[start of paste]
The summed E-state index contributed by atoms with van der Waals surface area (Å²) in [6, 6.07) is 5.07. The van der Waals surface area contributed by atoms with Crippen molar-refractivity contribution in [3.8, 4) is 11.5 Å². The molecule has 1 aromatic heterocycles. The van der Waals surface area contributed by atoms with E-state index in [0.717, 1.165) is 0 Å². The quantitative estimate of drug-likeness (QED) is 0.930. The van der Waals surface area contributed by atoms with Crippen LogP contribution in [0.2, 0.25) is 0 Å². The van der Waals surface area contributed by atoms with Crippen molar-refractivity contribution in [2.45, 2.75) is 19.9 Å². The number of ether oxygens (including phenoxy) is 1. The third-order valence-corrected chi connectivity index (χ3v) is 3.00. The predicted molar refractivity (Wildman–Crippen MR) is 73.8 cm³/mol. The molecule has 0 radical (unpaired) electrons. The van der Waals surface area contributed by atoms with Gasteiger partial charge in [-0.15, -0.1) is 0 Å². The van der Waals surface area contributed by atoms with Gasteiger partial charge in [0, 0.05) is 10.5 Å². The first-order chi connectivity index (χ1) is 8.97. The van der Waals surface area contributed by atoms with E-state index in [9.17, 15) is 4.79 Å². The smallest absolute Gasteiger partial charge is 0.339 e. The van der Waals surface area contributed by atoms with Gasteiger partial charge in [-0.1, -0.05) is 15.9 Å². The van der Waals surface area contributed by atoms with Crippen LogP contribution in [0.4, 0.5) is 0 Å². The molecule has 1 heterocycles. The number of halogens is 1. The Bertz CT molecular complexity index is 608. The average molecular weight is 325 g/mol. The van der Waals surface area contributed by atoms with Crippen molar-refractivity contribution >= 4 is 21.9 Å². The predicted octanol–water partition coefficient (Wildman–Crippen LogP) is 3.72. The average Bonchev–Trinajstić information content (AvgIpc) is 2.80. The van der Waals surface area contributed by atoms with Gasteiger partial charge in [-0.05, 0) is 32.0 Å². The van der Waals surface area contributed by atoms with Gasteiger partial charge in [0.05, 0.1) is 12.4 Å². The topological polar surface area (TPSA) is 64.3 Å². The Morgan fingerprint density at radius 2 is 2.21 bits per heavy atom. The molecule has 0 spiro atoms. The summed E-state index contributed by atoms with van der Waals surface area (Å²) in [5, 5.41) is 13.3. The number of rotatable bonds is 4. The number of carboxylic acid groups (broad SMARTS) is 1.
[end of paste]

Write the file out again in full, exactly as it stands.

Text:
The summed E-state index contributed by atoms with van der Waals surface area (Å²) in [6, 6.07) is 5.07. The van der Waals surface area contributed by atoms with Crippen molar-refractivity contribution in [3.8, 4) is 11.5 Å². The molecule has 1 aromatic heterocycles. The van der Waals surface area contributed by atoms with E-state index in [0.717, 1.165) is 0 Å². The quantitative estimate of drug-likeness (QED) is 0.930. The van der Waals surface area contributed by atoms with Crippen LogP contribution in [0.2, 0.25) is 0 Å². The van der Waals surface area contributed by atoms with Crippen molar-refractivity contribution in [2.45, 2.75) is 19.9 Å². The number of ether oxygens (including phenoxy) is 1. The third-order valence-corrected chi connectivity index (χ3v) is 3.00. The predicted molar refractivity (Wildman–Crippen MR) is 73.8 cm³/mol. The molecule has 0 radical (unpaired) electrons. The van der Waals surface area contributed by atoms with Gasteiger partial charge in [-0.15, -0.1) is 0 Å². The van der Waals surface area contributed by atoms with Gasteiger partial charge in [0, 0.05) is 10.5 Å². The first-order chi connectivity index (χ1) is 8.97. The van der Waals surface area contributed by atoms with E-state index in [9.17, 15) is 4.79 Å². The smallest absolute Gasteiger partial charge is 0.339 e. The van der Waals surface area contributed by atoms with Gasteiger partial charge in [-0.1, -0.05) is 15.9 Å². The van der Waals surface area contributed by atoms with Crippen LogP contribution in [0.4, 0.5) is 0 Å². The molecule has 1 heterocycles. The number of halogens is 1. The Bertz CT molecular complexity index is 608. The average molecular weight is 325 g/mol. The van der Waals surface area contributed by atoms with Crippen molar-refractivity contribution >= 4 is 21.9 Å². The predicted octanol–water partition coefficient (Wildman–Crippen LogP) is 3.72. The average Bonchev–Trinajstić information content (AvgIpc) is 2.80. The van der Waals surface area contributed by atoms with Gasteiger partial charge in [-0.05, 0) is 32.0 Å². The van der Waals surface area contributed by atoms with Gasteiger partial charge in [0.05, 0.1) is 12.4 Å². The topological polar surface area (TPSA) is 64.3 Å². The Morgan fingerprint density at radius 2 is 2.21 bits per heavy atom. The molecule has 0 spiro atoms. The summed E-state index contributed by atoms with van der Waals surface area (Å²) in [5, 5.41) is 13.3. The number of rotatable bonds is 4. The number of carboxylic acid groups (broad SMARTS) is 1.